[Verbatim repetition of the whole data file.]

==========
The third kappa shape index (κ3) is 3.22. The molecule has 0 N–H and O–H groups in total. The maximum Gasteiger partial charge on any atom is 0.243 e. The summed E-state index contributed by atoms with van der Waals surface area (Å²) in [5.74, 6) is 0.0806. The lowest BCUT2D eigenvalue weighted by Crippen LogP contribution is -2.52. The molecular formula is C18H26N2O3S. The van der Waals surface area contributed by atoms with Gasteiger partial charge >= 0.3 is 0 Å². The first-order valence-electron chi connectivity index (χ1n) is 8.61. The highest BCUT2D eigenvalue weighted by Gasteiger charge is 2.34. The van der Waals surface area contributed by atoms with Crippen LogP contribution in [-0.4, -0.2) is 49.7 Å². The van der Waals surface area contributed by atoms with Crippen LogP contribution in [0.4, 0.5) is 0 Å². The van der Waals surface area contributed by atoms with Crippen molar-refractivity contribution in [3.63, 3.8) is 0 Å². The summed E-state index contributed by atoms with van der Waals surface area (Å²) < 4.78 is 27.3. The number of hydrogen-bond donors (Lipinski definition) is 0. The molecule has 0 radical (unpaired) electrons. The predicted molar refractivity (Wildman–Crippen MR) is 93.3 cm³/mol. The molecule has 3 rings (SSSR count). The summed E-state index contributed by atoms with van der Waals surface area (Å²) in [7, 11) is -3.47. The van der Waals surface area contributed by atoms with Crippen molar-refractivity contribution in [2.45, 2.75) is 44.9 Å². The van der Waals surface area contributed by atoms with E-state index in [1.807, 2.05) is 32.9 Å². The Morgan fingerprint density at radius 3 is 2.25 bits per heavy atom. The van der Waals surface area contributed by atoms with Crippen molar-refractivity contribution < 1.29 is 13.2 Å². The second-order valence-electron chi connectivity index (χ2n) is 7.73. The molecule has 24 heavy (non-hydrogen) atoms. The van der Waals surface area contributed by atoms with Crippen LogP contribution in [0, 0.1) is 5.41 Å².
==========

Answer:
The third kappa shape index (κ3) is 3.22. The molecule has 0 N–H and O–H groups in total. The maximum Gasteiger partial charge on any atom is 0.243 e. The summed E-state index contributed by atoms with van der Waals surface area (Å²) in [5.74, 6) is 0.0806. The lowest BCUT2D eigenvalue weighted by Crippen LogP contribution is -2.52. The molecular formula is C18H26N2O3S. The van der Waals surface area contributed by atoms with Gasteiger partial charge >= 0.3 is 0 Å². The first-order valence-electron chi connectivity index (χ1n) is 8.61. The highest BCUT2D eigenvalue weighted by Gasteiger charge is 2.34. The van der Waals surface area contributed by atoms with Crippen LogP contribution in [-0.4, -0.2) is 49.7 Å². The van der Waals surface area contributed by atoms with Crippen LogP contribution in [0.4, 0.5) is 0 Å². The van der Waals surface area contributed by atoms with Crippen molar-refractivity contribution in [3.63, 3.8) is 0 Å². The summed E-state index contributed by atoms with van der Waals surface area (Å²) < 4.78 is 27.3. The number of hydrogen-bond donors (Lipinski definition) is 0. The molecule has 0 radical (unpaired) electrons. The predicted molar refractivity (Wildman–Crippen MR) is 93.3 cm³/mol. The molecule has 3 rings (SSSR count). The summed E-state index contributed by atoms with van der Waals surface area (Å²) in [7, 11) is -3.47. The van der Waals surface area contributed by atoms with Crippen molar-refractivity contribution in [2.45, 2.75) is 44.9 Å². The van der Waals surface area contributed by atoms with E-state index in [1.807, 2.05) is 32.9 Å². The Morgan fingerprint density at radius 3 is 2.25 bits per heavy atom. The van der Waals surface area contributed by atoms with Crippen molar-refractivity contribution < 1.29 is 13.2 Å². The second-order valence-electron chi connectivity index (χ2n) is 7.73. The molecule has 24 heavy (non-hydrogen) atoms. The van der Waals surface area contributed by atoms with Crippen LogP contribution in [0, 0.1) is 5.41 Å².